This is the time for the salesperson to educate the buyer on the real-life scenario and why making a reasonable offer is in their best interests.

Mistake 3: Buyers’ interests have not been identified

Difficult buyers may have interests you don’t know about.

They may act quite illogically in the way they communicate with you, and you need to understand the motivation for the client to behave this way. 

The key is to be open enough to question the buyer, so you understand them and can base your judgement on real information.

Without information, you’re guessing.

Dealing with angry buyers

When confronted by an angry buyer who insists that their offer is fair and that they expect you to like it, it can be challenging.

There is also the chance that their anger may trigger an angry response from you.

Learning how to reduce the buyer’s anger at that moment can help them to think about the real reason they are bidding for the property.

The following strategies can be utilised in dealing with anger:

Step 1: Try to understand why they are angry

As a negotiator, you need to find the real reason the buyer is angry.

It could be that they are not privy to all the facts, so you need to provide them with all the details.

Many salespeople assume that the buyer has no rational reason for being upset, so you need to question the buyer.

When you do question people on why they are upset, they often realise that there was no need for their reaction.

The questioning process is sometimes similar to a psychologist who diagnoses before prescribing a solution.

Step 2: Let them vent their anger at you

Letting unhappy or angry buyers vent their anger at you allows you to understand their frustrations and importantly, reduces the anger they feel.

An angry outburst is often a symptom of an assumption of facts that is affecting what they believe.

The right reaction to anger is not to provide a fight when clients expect one.

They want a tug of war, but when they find they are the only ones holding the rope, it provides a chance for the salesperson to calm the situation by answering with neutral comments which give both parties time to diffuse the situation.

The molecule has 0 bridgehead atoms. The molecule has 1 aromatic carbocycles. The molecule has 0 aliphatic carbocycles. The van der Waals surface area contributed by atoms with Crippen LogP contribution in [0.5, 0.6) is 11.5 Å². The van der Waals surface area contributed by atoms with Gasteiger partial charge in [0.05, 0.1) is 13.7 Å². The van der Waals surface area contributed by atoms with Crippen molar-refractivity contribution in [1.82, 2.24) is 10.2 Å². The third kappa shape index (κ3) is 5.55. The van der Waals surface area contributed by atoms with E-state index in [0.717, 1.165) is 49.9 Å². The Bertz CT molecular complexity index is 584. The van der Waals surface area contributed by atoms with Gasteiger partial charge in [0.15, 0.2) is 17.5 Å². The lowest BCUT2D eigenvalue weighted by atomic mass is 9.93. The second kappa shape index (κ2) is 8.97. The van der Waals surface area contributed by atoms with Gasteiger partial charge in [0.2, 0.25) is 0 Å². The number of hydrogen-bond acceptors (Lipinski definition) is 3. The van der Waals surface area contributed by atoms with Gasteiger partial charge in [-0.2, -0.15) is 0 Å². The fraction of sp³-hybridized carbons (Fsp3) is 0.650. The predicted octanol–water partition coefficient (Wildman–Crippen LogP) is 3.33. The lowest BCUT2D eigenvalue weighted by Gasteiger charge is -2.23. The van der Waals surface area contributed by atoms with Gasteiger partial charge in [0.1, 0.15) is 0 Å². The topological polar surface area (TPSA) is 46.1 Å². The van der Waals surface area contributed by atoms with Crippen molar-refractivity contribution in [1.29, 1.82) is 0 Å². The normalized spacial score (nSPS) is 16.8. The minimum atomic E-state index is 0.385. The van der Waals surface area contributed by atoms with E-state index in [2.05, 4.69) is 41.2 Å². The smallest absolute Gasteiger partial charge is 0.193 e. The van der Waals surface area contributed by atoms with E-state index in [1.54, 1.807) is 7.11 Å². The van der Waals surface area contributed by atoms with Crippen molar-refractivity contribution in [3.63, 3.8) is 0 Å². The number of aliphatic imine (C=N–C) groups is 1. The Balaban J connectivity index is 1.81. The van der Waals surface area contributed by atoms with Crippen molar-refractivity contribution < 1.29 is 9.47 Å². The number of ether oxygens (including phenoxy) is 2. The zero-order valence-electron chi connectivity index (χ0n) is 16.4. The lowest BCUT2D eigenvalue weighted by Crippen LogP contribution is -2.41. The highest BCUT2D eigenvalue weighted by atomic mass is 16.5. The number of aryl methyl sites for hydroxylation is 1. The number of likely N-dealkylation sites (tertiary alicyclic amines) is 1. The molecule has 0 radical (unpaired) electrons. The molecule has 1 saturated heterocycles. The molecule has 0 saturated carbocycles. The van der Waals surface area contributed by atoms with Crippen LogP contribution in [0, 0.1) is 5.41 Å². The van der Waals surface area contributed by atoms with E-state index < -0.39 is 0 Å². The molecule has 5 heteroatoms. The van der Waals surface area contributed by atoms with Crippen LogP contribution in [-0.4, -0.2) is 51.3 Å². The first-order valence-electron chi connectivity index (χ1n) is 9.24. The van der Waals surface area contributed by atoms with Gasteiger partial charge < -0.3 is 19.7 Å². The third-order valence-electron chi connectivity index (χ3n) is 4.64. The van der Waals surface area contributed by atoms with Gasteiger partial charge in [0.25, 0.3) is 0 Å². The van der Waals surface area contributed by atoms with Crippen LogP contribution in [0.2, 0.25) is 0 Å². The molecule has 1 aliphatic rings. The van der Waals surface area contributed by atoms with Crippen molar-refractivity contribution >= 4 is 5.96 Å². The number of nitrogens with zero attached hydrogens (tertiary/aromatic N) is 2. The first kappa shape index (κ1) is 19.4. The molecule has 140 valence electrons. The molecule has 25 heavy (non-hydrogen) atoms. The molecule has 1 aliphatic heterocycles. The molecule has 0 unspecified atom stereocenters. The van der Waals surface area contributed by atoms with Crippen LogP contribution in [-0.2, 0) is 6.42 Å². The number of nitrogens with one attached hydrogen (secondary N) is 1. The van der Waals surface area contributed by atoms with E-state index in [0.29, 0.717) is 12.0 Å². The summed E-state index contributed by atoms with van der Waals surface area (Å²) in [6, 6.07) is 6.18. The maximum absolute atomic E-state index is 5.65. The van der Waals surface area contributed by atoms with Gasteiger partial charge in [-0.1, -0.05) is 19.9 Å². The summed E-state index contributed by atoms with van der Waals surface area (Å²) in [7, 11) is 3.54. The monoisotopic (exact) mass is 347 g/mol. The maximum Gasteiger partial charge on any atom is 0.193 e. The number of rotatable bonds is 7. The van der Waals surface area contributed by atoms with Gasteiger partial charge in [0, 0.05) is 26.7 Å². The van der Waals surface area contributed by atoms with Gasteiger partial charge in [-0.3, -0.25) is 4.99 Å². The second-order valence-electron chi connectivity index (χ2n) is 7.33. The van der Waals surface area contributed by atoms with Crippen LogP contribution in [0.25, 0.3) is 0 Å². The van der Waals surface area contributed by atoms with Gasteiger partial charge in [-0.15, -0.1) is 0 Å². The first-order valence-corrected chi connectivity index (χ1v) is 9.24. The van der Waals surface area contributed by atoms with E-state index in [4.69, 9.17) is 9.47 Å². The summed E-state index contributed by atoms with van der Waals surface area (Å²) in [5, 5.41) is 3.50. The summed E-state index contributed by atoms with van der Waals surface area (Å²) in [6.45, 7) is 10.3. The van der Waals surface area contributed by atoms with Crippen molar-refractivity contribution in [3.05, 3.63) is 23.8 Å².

Step 3: Change the emotion of the buyer

Do not take it personally.

When people are angry, it is primarily because they feel their beliefs have been challenged.

Think for a moment, would the buyer behave this way if they could see that their offer was too low when considered in line with up-to-date data?

Staying calm and not engaging in conflicting interaction is likely to change the emotion of the buyer from confrontational to reasonable.

Step 4: Ignore their angry outburst

“Take it or leave it”.

This is a statement of finality a buyer makes to you. What should you do?

Responding without referencing the threat will help you to deliver a rebuttal that provides a solution.

Just ignore the threat and ask a neutral question to find the underlying reason.

Step 5: Call their bluff

The buyer has made a low offer.

To challenge their bluff, you do need to have done the previous steps, which are to identify their interests, limitations and understand why they are low-balling you.

You need to be comfortable in calling their bluff in an amicable and respectful manner.

You must provide an opportunity for the client to change their mind graciously for them to feel comfortable in providing you with a revised offer.

As Lou Holtz, a former American footballer, put it very succinctly, “You’ll never get ahead of anyone as long as you try to get even with him”.

The key thing to understand is to be careful about taking things personally and reacting to ultimatums, as your response will have a greater determination on the success of extracting a higher offer than anything else.

The ability to do this under pressure is a low-risk strategy and a high chance of closing the deal when you focus on the buyer’s underlying interests. 

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Pancho Mehrotra

Pancho Mehrota is the CEO of Frontier Performance and a recognised leading expert in the area of communication, influence and the psychology of selling.